Stefan Stenudd
Stefan Stenudd
About me
I'm a Swedish writer of fiction and non-fiction books in both Swedish and English. I'm also an artist, a historian of ideas and an aikido instructor.



THE GREEK PHILOSOPHERS

Introduction

Thales

Anaximander

Anaximenes

Pherecydes of Syros

Pythagoras

Xenophanes

Theagenes

Hecataeus

Heraclitus

Pindar

Parmenides

Anaxagoras

Empedocles

Herodotus

Gorgias

Melissus

Protagoras

Euripides

Prodicus of Ceos

Leucippus

Democritus

Critias

Antisthenes

Diagoras of Melos

Plato

Aristotle

Epicurus

Euhemerus

Table of the Greek Philosophers

Literature

The book


ARISTOTLE

Aristotle - life and work

Aristotle's Poetics

Aristotle's Cosmology


Life Energy Encyclopedia, by Stefan Stenudd.

Life Energy Encyclopedia
by Stefan Stenudd. Qi, prana, spirit, and other life forces around the world explained and compared. Click the image to see the book at Amazon.

Tao Te Ching - The Taoism of Lao Tzu Explained, by Stefan Stenudd.

Tao Te Ching
The Taoism of Lao Tzu Explained. The great Chinese classic, translated and extensively commented by Stefan Stenudd. Click the image to see the book at Amazon.



Stenudd's Blog


Cosmos of the Ancients

Comsos of the Ancients

The Greek Philosophers on Myth and Cosmology



Anaximenes


A naximenes (flourished circa 546 BC), the pupil of Anaximander, specified the boundless to have the element air, being that substance of which all is really made, also the gods and all things divine. He regarded air as this all encompassing ether, because: "Air is near to the incorporeal" and also it is never exhausted, though all are generated by breathing it.



     When the air is uniform it is not visible, but when set in motion, when turning hot or cold, when moistened, it gets perceivable shapes. It is always moving and changing, or there would not be so many things forming in it. When dissolved, it becomes fire, when compressed water, and when further condensed earth, lastly stone, its most condensed form.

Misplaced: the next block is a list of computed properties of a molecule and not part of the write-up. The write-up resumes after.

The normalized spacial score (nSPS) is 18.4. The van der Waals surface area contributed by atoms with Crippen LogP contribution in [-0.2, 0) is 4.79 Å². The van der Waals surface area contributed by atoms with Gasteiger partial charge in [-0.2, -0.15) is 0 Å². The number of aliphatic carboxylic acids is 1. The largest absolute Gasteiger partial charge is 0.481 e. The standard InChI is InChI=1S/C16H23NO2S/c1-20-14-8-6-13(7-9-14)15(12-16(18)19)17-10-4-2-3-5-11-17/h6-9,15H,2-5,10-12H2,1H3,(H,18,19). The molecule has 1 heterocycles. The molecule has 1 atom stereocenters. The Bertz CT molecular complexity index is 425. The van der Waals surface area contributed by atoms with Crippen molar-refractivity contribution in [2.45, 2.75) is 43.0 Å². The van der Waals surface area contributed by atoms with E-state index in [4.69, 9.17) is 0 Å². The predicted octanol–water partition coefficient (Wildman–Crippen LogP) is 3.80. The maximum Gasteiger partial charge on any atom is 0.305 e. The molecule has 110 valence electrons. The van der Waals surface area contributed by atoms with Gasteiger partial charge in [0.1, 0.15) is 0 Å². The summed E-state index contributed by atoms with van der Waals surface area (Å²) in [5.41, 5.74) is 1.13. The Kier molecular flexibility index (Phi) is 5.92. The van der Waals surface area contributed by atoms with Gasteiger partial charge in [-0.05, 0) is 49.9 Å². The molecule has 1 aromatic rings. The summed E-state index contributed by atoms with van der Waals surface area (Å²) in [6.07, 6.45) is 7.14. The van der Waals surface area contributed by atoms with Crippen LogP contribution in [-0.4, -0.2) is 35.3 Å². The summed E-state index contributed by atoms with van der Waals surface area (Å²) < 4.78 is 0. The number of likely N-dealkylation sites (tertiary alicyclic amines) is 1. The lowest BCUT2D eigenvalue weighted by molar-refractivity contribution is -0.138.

Anaximenes

     The soul, too, is air, and that which keeps the body intact. Aëtios quotes him stating:

     As our soul, which is air, holds us together, so do breath and air surround the whole universe.

     Like the cosmos of Anaximander, that of his student is in little need of the gods. The universe works by its own machinery, creating and upholding everything within it - including the gods. This is an astronomical order in no need of outward influence.

Literature
Freeman, Kathleen, Ancilla to The Pre-Socratic Philosophers, Oxford 1952.
Kahn, Charles H., Anaximander and the Origins of Greek Cosmology, New York 1960.

© Stefan Stenudd 2000


Cosmos of the Ancients, by Stefan Stenudd.

Cosmos of the Ancients - the Book

The material on this website about the Greek philosophers and what they thought about cosmology, myth, and the gods, is now a book. It can be ordered at the Internet bookstores - printed or as a Kindle ebook. Both contain the footnotes with additional explanations as well as literary sources. Click the image to see the book at Amazon.



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